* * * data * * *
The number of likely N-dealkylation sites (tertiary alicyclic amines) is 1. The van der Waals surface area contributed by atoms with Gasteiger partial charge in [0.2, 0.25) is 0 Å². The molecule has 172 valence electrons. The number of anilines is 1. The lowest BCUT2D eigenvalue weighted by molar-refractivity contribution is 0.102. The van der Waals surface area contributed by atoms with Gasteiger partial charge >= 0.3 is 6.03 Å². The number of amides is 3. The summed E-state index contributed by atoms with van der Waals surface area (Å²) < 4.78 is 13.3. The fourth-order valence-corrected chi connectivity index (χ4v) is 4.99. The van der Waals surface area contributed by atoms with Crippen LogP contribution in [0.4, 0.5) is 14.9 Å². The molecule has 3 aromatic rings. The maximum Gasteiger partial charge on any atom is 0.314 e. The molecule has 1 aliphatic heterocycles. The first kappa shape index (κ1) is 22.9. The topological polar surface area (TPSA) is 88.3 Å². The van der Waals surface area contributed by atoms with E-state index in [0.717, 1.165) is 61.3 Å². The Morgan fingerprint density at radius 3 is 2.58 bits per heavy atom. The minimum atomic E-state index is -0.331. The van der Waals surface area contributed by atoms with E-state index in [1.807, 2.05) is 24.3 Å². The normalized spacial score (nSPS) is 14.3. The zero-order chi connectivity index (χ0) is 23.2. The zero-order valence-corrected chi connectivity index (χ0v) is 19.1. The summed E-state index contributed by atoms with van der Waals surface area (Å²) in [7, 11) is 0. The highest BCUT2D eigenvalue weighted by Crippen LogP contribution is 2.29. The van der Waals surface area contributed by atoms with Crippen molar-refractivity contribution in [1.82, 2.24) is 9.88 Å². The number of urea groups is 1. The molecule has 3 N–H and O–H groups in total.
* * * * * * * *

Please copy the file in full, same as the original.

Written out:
The number of likely N-dealkylation sites (tertiary alicyclic amines) is 1. The van der Waals surface area contributed by atoms with Gasteiger partial charge in [0.2, 0.25) is 0 Å². The molecule has 172 valence electrons. The number of anilines is 1. The lowest BCUT2D eigenvalue weighted by molar-refractivity contribution is 0.102. The van der Waals surface area contributed by atoms with Gasteiger partial charge >= 0.3 is 6.03 Å². The number of amides is 3. The summed E-state index contributed by atoms with van der Waals surface area (Å²) < 4.78 is 13.3. The fourth-order valence-corrected chi connectivity index (χ4v) is 4.99. The van der Waals surface area contributed by atoms with Crippen LogP contribution in [0.4, 0.5) is 14.9 Å². The molecule has 3 aromatic rings. The maximum Gasteiger partial charge on any atom is 0.314 e. The molecule has 1 aliphatic heterocycles. The first kappa shape index (κ1) is 22.9. The topological polar surface area (TPSA) is 88.3 Å². The van der Waals surface area contributed by atoms with E-state index in [0.717, 1.165) is 61.3 Å². The Morgan fingerprint density at radius 3 is 2.58 bits per heavy atom. The minimum atomic E-state index is -0.331. The van der Waals surface area contributed by atoms with E-state index in [1.807, 2.05) is 24.3 Å². The normalized spacial score (nSPS) is 14.3. The zero-order chi connectivity index (χ0) is 23.2. The zero-order valence-corrected chi connectivity index (χ0v) is 19.1. The summed E-state index contributed by atoms with van der Waals surface area (Å²) in [7, 11) is 0. The highest BCUT2D eigenvalue weighted by Crippen LogP contribution is 2.29. The van der Waals surface area contributed by atoms with Crippen molar-refractivity contribution in [1.82, 2.24) is 9.88 Å². The number of urea groups is 1. The molecule has 3 N–H and O–H groups in total.